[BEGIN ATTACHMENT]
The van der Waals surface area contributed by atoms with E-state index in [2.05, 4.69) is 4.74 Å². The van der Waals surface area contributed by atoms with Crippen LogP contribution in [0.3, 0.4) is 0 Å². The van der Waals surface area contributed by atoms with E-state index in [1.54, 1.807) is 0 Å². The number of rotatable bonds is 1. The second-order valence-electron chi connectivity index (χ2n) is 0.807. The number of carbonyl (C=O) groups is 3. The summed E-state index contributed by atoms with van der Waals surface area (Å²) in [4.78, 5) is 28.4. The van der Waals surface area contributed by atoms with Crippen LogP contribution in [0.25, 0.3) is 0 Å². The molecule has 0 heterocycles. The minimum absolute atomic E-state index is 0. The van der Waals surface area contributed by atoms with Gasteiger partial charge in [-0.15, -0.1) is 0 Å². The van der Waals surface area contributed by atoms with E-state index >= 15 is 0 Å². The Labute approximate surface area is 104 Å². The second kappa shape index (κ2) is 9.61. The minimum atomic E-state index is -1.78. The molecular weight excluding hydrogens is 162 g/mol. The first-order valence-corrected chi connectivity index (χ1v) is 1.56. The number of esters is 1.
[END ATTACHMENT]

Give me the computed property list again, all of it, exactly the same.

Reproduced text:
The van der Waals surface area contributed by atoms with E-state index in [2.05, 4.69) is 4.74 Å². The van der Waals surface area contributed by atoms with Crippen LogP contribution in [0.3, 0.4) is 0 Å². The van der Waals surface area contributed by atoms with E-state index in [1.54, 1.807) is 0 Å². The number of rotatable bonds is 1. The second-order valence-electron chi connectivity index (χ2n) is 0.807. The number of carbonyl (C=O) groups is 3. The summed E-state index contributed by atoms with van der Waals surface area (Å²) in [4.78, 5) is 28.4. The van der Waals surface area contributed by atoms with Crippen LogP contribution in [0.25, 0.3) is 0 Å². The molecule has 0 heterocycles. The minimum absolute atomic E-state index is 0. The van der Waals surface area contributed by atoms with Gasteiger partial charge in [-0.15, -0.1) is 0 Å². The van der Waals surface area contributed by atoms with E-state index >= 15 is 0 Å². The Labute approximate surface area is 104 Å². The second kappa shape index (κ2) is 9.61. The minimum atomic E-state index is -1.78. The molecular weight excluding hydrogens is 162 g/mol. The first-order valence-corrected chi connectivity index (χ1v) is 1.56. The number of esters is 1.